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Makefile.i38606-Nov-20121,022

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README06-Nov-20126.3 KiB

README

1#
2# CDDL HEADER START
3#
4# The contents of this file are subject to the terms of the
5# Common Development and Distribution License, Version 1.0 only
6# (the "License").  You may not use this file except in compliance
7# with the License.
8#
9# You can obtain a copy of the license at usr/src/OPENSOLARIS.LICENSE
10# or http://www.opensolaris.org/os/licensing.
11# See the License for the specific language governing permissions
12# and limitations under the License.
13#
14# When distributing Covered Code, include this CDDL HEADER in each
15# file and include the License file at usr/src/OPENSOLARIS.LICENSE.
16# If applicable, add the following below this CDDL HEADER, with the
17# fields enclosed by brackets "[]" replaced with your own identifying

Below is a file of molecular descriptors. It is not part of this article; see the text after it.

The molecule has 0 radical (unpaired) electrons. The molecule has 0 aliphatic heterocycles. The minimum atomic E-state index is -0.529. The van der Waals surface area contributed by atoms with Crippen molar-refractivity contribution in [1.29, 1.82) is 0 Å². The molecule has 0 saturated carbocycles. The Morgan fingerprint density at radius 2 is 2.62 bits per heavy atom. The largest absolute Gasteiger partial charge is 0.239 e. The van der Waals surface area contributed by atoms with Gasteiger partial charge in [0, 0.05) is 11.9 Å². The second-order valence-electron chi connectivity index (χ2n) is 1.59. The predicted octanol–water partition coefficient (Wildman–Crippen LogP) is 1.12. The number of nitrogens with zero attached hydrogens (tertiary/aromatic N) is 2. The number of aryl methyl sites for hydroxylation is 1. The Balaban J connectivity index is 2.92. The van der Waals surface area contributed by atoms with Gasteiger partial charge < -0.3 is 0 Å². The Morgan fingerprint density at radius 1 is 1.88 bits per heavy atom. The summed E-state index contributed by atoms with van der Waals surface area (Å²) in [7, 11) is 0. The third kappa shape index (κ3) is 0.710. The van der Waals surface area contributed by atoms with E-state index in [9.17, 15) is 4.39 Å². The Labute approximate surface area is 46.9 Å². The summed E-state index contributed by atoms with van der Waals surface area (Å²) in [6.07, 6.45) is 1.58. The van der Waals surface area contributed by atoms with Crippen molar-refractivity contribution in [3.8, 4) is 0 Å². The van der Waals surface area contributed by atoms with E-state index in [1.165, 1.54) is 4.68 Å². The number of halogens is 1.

18# information: Portions Copyright [yyyy] [name of copyright owner]
19#
20# CDDL HEADER END
21#
22
23Copyright 2005 Sun Microsystems, Inc.  All rights reserved.
24Use is subject to license terms.
25
26#ident	"%Z%%M%	%I%	%E% SMI"
27
281. Introduction
29
30This directory contains source code for sample debugger modules for the Modular
31Debugger (MDB).  These modules demonstrate how developers can use the MDB
32programming API to extend the capabilities of MDB itself.  MDB is an extensible
33utility for low-level debugging and editing of the live operating system,
34operating system crash dumps, user processes, user process core dumps, and
35object files.  For a more detailed description of MDB features and documentation
36for the MDB programming API, refer to the manual, "Solaris Modular Debugger
37Guide".  This document is available on-line at http://docs.sun.com.
38
392. Configuration
40
41As the files in this directory are owned by the administrator, you should make
42a copy of this directory to your home directory or other location before you
43begin experimenting with MDB.  If you wish to change the configuration, edit
44the CC and LINT macro definitions in Makefile.sparc, Makefile.sparcv9, 
45Makefile.i386 and Makefile.amd64 to point to the appropriate pathnames.
46The Makefiles contained in this directory are set up to use the C compiler (cc)